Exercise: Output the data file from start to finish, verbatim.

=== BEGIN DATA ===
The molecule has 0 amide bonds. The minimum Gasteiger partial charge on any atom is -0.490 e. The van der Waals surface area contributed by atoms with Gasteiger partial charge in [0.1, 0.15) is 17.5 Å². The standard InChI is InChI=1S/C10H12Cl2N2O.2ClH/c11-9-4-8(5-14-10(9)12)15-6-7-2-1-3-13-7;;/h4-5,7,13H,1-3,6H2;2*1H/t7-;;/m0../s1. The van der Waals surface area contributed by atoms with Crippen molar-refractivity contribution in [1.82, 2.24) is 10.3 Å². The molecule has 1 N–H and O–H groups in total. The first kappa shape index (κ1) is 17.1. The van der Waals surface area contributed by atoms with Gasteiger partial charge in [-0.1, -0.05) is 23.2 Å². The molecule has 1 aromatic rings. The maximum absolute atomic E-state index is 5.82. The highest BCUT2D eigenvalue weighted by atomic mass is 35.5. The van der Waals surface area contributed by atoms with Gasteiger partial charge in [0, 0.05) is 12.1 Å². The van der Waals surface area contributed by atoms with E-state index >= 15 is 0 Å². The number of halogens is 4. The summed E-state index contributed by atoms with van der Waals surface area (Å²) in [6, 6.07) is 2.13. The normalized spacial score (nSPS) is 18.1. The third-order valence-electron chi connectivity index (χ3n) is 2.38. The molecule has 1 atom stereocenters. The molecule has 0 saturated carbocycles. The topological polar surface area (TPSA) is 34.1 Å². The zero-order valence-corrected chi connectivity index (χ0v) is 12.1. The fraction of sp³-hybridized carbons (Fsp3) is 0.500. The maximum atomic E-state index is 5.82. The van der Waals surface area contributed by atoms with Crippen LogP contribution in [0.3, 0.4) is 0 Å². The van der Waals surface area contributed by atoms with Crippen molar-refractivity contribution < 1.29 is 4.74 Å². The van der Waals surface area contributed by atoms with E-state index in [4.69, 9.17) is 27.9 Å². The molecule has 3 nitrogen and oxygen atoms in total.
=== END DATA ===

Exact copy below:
The molecule has 0 amide bonds. The minimum Gasteiger partial charge on any atom is -0.490 e. The van der Waals surface area contributed by atoms with Gasteiger partial charge in [0.1, 0.15) is 17.5 Å². The standard InChI is InChI=1S/C10H12Cl2N2O.2ClH/c11-9-4-8(5-14-10(9)12)15-6-7-2-1-3-13-7;;/h4-5,7,13H,1-3,6H2;2*1H/t7-;;/m0../s1. The van der Waals surface area contributed by atoms with Crippen molar-refractivity contribution in [1.82, 2.24) is 10.3 Å². The molecule has 1 N–H and O–H groups in total. The first kappa shape index (κ1) is 17.1. The van der Waals surface area contributed by atoms with Gasteiger partial charge in [-0.1, -0.05) is 23.2 Å². The molecule has 1 aromatic rings. The maximum absolute atomic E-state index is 5.82. The highest BCUT2D eigenvalue weighted by atomic mass is 35.5. The van der Waals surface area contributed by atoms with Gasteiger partial charge in [0, 0.05) is 12.1 Å². The van der Waals surface area contributed by atoms with E-state index >= 15 is 0 Å². The number of halogens is 4. The summed E-state index contributed by atoms with van der Waals surface area (Å²) in [6, 6.07) is 2.13. The normalized spacial score (nSPS) is 18.1. The third-order valence-electron chi connectivity index (χ3n) is 2.38. The molecule has 1 atom stereocenters. The molecule has 0 saturated carbocycles. The topological polar surface area (TPSA) is 34.1 Å². The zero-order valence-corrected chi connectivity index (χ0v) is 12.1. The fraction of sp³-hybridized carbons (Fsp3) is 0.500. The maximum atomic E-state index is 5.82. The van der Waals surface area contributed by atoms with Crippen LogP contribution in [0.3, 0.4) is 0 Å². The van der Waals surface area contributed by atoms with Crippen molar-refractivity contribution < 1.29 is 4.74 Å². The van der Waals surface area contributed by atoms with E-state index in [4.69, 9.17) is 27.9 Å². The molecule has 3 nitrogen and oxygen atoms in total.